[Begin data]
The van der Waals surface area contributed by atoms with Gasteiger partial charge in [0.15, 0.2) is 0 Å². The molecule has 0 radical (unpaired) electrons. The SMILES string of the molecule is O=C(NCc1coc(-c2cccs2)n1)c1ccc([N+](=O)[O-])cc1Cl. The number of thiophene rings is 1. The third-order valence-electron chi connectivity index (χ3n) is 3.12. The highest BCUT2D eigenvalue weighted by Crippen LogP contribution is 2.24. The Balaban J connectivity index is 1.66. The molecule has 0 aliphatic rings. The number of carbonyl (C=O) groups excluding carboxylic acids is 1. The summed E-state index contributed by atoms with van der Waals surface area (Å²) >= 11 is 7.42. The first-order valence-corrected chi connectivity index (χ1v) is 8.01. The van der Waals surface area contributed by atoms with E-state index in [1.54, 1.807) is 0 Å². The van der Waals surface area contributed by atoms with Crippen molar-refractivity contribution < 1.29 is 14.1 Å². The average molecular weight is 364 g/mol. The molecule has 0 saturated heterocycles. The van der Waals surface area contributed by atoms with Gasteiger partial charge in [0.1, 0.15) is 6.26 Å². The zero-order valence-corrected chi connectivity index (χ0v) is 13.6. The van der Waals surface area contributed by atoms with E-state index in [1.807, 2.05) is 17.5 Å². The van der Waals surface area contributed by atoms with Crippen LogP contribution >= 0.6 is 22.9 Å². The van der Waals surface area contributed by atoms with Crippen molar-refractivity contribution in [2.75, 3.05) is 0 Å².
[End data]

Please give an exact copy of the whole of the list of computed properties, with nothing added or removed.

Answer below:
The van der Waals surface area contributed by atoms with Gasteiger partial charge in [0.15, 0.2) is 0 Å². The molecule has 0 radical (unpaired) electrons. The SMILES string of the molecule is O=C(NCc1coc(-c2cccs2)n1)c1ccc([N+](=O)[O-])cc1Cl. The number of thiophene rings is 1. The third-order valence-electron chi connectivity index (χ3n) is 3.12. The highest BCUT2D eigenvalue weighted by Crippen LogP contribution is 2.24. The Balaban J connectivity index is 1.66. The molecule has 0 aliphatic rings. The number of carbonyl (C=O) groups excluding carboxylic acids is 1. The summed E-state index contributed by atoms with van der Waals surface area (Å²) >= 11 is 7.42. The first-order valence-corrected chi connectivity index (χ1v) is 8.01. The van der Waals surface area contributed by atoms with E-state index in [1.54, 1.807) is 0 Å². The van der Waals surface area contributed by atoms with Crippen molar-refractivity contribution < 1.29 is 14.1 Å². The average molecular weight is 364 g/mol. The molecule has 0 saturated heterocycles. The van der Waals surface area contributed by atoms with Gasteiger partial charge in [0.1, 0.15) is 6.26 Å². The zero-order valence-corrected chi connectivity index (χ0v) is 13.6. The van der Waals surface area contributed by atoms with E-state index in [1.807, 2.05) is 17.5 Å². The van der Waals surface area contributed by atoms with Crippen LogP contribution >= 0.6 is 22.9 Å². The van der Waals surface area contributed by atoms with Crippen molar-refractivity contribution in [2.75, 3.05) is 0 Å².